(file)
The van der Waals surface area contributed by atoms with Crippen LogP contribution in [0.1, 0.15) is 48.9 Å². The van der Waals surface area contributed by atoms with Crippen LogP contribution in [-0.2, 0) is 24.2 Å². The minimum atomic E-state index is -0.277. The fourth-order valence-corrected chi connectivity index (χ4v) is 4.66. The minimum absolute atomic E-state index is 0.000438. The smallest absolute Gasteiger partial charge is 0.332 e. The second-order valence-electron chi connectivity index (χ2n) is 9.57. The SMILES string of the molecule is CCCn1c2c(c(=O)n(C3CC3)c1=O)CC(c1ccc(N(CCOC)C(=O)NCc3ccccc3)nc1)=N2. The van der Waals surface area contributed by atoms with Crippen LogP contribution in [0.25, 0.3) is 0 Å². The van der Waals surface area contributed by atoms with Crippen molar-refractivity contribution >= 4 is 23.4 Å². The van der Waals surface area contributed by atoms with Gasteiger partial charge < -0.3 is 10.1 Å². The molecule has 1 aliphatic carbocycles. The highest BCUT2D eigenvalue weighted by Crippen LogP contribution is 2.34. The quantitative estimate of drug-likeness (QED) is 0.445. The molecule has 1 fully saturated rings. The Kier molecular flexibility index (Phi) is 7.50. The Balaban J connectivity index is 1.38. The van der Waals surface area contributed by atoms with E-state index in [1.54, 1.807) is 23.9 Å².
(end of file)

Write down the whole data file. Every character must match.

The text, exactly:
The van der Waals surface area contributed by atoms with Crippen LogP contribution in [0.1, 0.15) is 48.9 Å². The van der Waals surface area contributed by atoms with Crippen LogP contribution in [-0.2, 0) is 24.2 Å². The minimum atomic E-state index is -0.277. The fourth-order valence-corrected chi connectivity index (χ4v) is 4.66. The minimum absolute atomic E-state index is 0.000438. The smallest absolute Gasteiger partial charge is 0.332 e. The second-order valence-electron chi connectivity index (χ2n) is 9.57. The SMILES string of the molecule is CCCn1c2c(c(=O)n(C3CC3)c1=O)CC(c1ccc(N(CCOC)C(=O)NCc3ccccc3)nc1)=N2. The van der Waals surface area contributed by atoms with Crippen LogP contribution in [0.25, 0.3) is 0 Å². The van der Waals surface area contributed by atoms with Crippen molar-refractivity contribution >= 4 is 23.4 Å². The van der Waals surface area contributed by atoms with Gasteiger partial charge < -0.3 is 10.1 Å². The molecule has 1 aliphatic carbocycles. The highest BCUT2D eigenvalue weighted by Crippen LogP contribution is 2.34. The quantitative estimate of drug-likeness (QED) is 0.445. The molecule has 1 fully saturated rings. The Kier molecular flexibility index (Phi) is 7.50. The Balaban J connectivity index is 1.38. The van der Waals surface area contributed by atoms with E-state index in [1.54, 1.807) is 23.9 Å².